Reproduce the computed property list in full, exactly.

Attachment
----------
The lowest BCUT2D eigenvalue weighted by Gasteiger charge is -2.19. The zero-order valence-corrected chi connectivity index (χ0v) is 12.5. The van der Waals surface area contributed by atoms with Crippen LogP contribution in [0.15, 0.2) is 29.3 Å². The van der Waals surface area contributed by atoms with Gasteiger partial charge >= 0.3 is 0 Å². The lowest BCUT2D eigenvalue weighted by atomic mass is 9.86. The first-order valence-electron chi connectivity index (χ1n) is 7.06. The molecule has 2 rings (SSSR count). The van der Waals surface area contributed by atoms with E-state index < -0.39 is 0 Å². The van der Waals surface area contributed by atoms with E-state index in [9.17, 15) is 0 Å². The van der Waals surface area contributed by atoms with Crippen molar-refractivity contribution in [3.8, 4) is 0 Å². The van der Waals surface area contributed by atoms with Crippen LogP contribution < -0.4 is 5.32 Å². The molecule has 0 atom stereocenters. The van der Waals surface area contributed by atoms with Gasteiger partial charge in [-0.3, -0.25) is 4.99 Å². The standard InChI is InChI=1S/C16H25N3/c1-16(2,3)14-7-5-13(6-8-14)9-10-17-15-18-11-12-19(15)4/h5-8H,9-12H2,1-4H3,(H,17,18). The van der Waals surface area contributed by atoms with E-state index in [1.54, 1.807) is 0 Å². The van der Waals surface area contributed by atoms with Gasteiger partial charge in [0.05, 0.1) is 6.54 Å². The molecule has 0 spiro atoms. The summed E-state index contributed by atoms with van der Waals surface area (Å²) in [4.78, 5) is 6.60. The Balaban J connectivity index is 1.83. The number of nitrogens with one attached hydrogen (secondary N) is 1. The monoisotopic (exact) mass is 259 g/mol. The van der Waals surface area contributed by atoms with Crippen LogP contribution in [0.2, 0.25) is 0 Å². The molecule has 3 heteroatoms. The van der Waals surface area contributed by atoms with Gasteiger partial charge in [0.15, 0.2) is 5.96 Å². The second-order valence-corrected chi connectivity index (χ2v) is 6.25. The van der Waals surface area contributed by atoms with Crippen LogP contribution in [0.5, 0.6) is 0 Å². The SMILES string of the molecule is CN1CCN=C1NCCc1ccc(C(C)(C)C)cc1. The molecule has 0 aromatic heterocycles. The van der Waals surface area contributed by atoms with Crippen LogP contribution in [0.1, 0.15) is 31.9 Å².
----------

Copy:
The lowest BCUT2D eigenvalue weighted by Gasteiger charge is -2.19. The zero-order valence-corrected chi connectivity index (χ0v) is 12.5. The van der Waals surface area contributed by atoms with Crippen LogP contribution in [0.15, 0.2) is 29.3 Å². The van der Waals surface area contributed by atoms with Gasteiger partial charge >= 0.3 is 0 Å². The lowest BCUT2D eigenvalue weighted by atomic mass is 9.86. The first-order valence-electron chi connectivity index (χ1n) is 7.06. The molecule has 2 rings (SSSR count). The van der Waals surface area contributed by atoms with E-state index < -0.39 is 0 Å². The van der Waals surface area contributed by atoms with E-state index in [9.17, 15) is 0 Å². The van der Waals surface area contributed by atoms with Crippen molar-refractivity contribution in [3.8, 4) is 0 Å². The van der Waals surface area contributed by atoms with Crippen LogP contribution < -0.4 is 5.32 Å². The molecule has 0 atom stereocenters. The van der Waals surface area contributed by atoms with Gasteiger partial charge in [-0.3, -0.25) is 4.99 Å². The standard InChI is InChI=1S/C16H25N3/c1-16(2,3)14-7-5-13(6-8-14)9-10-17-15-18-11-12-19(15)4/h5-8H,9-12H2,1-4H3,(H,17,18). The van der Waals surface area contributed by atoms with E-state index in [1.54, 1.807) is 0 Å². The van der Waals surface area contributed by atoms with Gasteiger partial charge in [0.05, 0.1) is 6.54 Å². The molecule has 0 spiro atoms. The summed E-state index contributed by atoms with van der Waals surface area (Å²) in [4.78, 5) is 6.60. The Balaban J connectivity index is 1.83. The number of nitrogens with one attached hydrogen (secondary N) is 1. The monoisotopic (exact) mass is 259 g/mol. The van der Waals surface area contributed by atoms with Crippen LogP contribution in [0.2, 0.25) is 0 Å². The molecule has 3 heteroatoms. The van der Waals surface area contributed by atoms with Gasteiger partial charge in [0.15, 0.2) is 5.96 Å². The second-order valence-corrected chi connectivity index (χ2v) is 6.25. The van der Waals surface area contributed by atoms with Crippen LogP contribution in [0.5, 0.6) is 0 Å². The SMILES string of the molecule is CN1CCN=C1NCCc1ccc(C(C)(C)C)cc1. The molecule has 0 aromatic heterocycles. The van der Waals surface area contributed by atoms with Crippen LogP contribution in [0.1, 0.15) is 31.9 Å².